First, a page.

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idolize

[ ahyd-l-ahyz ]
/ ˈaɪd lˌaɪz /
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See synonyms for: idolize / idolized / idolization / idolizer on Thesaurus.com

verb (used with object), i·dol·ized, i·dol·iz·ing.

to regard with blind adoration, devotion, etc.
to worship as a god.

verb (used without object), i·dol·ized, i·dol·iz·ing.

to practice idolatry: to idolize as did ancient Greece and Rome.

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Also especially British, i·dol·ise .

Origin of idolize

First recorded in 1590–1600; idol + -ize

OTHER WORDS FROM idolize

Dictionary.com Unabridged Based on the Random House Unabridged Dictionary, © Random House, Inc. 2021

VOCAB BUILDER

What does idolize mean?

To idolize someone is to treat them with extreme admiration and devotion.

This sense of the word is based on the figurative use of the word idol to refer to a person, especially a famous celebrity such as a pop singer, whose fans are extremely devoted to them. The noun form idolization refers to this kind of hero worship. A synonym of this sense of idolize is the slang verb stan.

The words idol and idolize sometimes imply that such devotion is excessive, likening it to religious worship. This is based on the original sense of the word idol referring to an object or image, such as a statue, that is worshiped as the representation of a deity or god. The word idol can also refer to the deity or god that is being worshiped.

The worship of such an idol is sometimes called idolatry (or idol worship) and the people who do it can be called idolaters. The word idolize can also mean to practice idolatry, though it is much more commonly used in a figurative way. A synonym of this sense of idolize is idolatrize, but it is not commonly used.

In a religious context, words like idol and idolize are typically used in a negative, judgmental way, implying that the god that the idol represents is not actually real and that such worship is wrong or sinful.

Sometimes, idol is used in a metaphorical way to compare something to an object of religious devotion and worship, and idolize can also be used in this context, as in She idolizes money. This sense of the word is also used in a critical way.

A close synonym of all senses of the word idolize is worship.

Example: The trouble with idolizing people is that you start to model your behavior on them while ignoring their faults.

Where does idolize come from?

The first records of the word idolize come from the late 1500s. The word idol comes from the Greek eídōlon, meaning “image,” from eîdos, meaning “shape and form.” The suffix -ize means to “make,” “render,” or “convert into.”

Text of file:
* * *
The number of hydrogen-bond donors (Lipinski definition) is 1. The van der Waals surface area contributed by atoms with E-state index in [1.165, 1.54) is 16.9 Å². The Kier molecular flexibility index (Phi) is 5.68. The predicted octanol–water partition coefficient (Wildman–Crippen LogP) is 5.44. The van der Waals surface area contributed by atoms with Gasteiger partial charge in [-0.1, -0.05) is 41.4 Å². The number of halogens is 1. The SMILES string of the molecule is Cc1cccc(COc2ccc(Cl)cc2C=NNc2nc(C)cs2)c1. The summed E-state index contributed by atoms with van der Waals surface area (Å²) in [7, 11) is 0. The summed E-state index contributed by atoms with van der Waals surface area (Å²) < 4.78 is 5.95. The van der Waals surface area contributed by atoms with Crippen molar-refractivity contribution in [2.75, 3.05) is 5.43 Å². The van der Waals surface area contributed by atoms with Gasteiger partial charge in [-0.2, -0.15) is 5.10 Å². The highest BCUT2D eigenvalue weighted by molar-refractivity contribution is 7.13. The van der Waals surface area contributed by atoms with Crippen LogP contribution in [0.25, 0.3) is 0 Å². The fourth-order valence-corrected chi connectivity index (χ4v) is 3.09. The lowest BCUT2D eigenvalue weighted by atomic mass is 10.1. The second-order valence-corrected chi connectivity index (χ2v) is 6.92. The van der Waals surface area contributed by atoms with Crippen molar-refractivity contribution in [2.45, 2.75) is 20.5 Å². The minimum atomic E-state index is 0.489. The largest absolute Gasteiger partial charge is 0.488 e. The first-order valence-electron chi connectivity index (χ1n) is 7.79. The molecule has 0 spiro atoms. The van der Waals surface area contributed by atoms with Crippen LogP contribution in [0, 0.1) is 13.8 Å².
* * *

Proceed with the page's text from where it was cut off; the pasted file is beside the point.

Idolizing someone converts them into an idol—the subject of almost religious devotion. Idolize should not be confused with the verb idealize, which means to consider or represent something as perfect or without any flaws. Fans who idolize a star also tend to idealize them by ignoring their flaws or perhaps not recognizing them at all.

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What are some other forms related to idolize?

  • idolization (noun)
  • idolizer (noun)
  • idol (noun)

What are some synonyms for idolize?

What are some words that share a root or word element with idolize

 

 

What are some words that often get used in discussing idolize?

 

 

What are some words idolize may be commonly confused with?

How is idolize used in real life?

Idolize is commonly used in the context of extreme fans of pop stars. It often implies that such idolization is like religious worship. For this reason, it is often (though not always) used in a somewhat negative way.

Try using idolize!

Is idolize used correctly in the following sentence?

“American teenagers idolized Elvis Presley as a rock-’n-roll icon in the 1950s.”

How to use idolize in a sentence

British Dictionary definitions for idolize

idolize

idolise

/ (ˈaɪdəˌlaɪz) /

verb

(tr) to admire or revere greatly
(tr) to worship as an idol
(intr) to worship idols

Derived forms of idolize

idolism, idolization or idolisation, nounidolist, idolizer or idoliser, noun
Collins English Dictionary - Complete & Unabridged 2012 Digital Edition © William Collins Sons & Co. Ltd. 1979, 1986 © HarperCollins Publishers 1998, 2000, 2003, 2005, 2006, 2007, 2009, 2012
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